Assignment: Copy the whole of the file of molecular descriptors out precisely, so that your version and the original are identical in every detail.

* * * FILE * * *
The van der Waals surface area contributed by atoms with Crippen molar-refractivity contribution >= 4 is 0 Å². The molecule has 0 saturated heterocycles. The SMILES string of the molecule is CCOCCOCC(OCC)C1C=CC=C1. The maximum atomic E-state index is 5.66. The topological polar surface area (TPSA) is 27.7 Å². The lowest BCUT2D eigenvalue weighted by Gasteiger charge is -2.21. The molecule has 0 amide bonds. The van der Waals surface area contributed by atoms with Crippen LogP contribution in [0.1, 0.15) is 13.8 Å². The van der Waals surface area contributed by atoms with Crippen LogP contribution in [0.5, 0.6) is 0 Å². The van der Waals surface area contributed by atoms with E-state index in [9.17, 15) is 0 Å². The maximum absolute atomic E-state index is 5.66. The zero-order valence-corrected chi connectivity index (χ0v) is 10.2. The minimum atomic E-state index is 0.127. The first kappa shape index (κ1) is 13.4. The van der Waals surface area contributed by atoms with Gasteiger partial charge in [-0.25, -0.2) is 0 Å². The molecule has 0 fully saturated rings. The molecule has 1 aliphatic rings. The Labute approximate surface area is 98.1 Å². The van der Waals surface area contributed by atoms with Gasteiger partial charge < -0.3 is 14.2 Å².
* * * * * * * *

The van der Waals surface area contributed by atoms with Crippen molar-refractivity contribution >= 4 is 0 Å². The molecule has 0 saturated heterocycles. The SMILES string of the molecule is CCOCCOCC(OCC)C1C=CC=C1. The maximum atomic E-state index is 5.66. The topological polar surface area (TPSA) is 27.7 Å². The lowest BCUT2D eigenvalue weighted by Gasteiger charge is -2.21. The molecule has 0 amide bonds. The van der Waals surface area contributed by atoms with Crippen LogP contribution in [0.1, 0.15) is 13.8 Å². The van der Waals surface area contributed by atoms with Crippen LogP contribution in [0.5, 0.6) is 0 Å². The van der Waals surface area contributed by atoms with E-state index in [9.17, 15) is 0 Å². The maximum absolute atomic E-state index is 5.66. The zero-order valence-corrected chi connectivity index (χ0v) is 10.2. The minimum atomic E-state index is 0.127. The first kappa shape index (κ1) is 13.4. The van der Waals surface area contributed by atoms with Gasteiger partial charge in [-0.25, -0.2) is 0 Å². The molecule has 0 fully saturated rings. The molecule has 1 aliphatic rings. The Labute approximate surface area is 98.1 Å². The van der Waals surface area contributed by atoms with Gasteiger partial charge < -0.3 is 14.2 Å².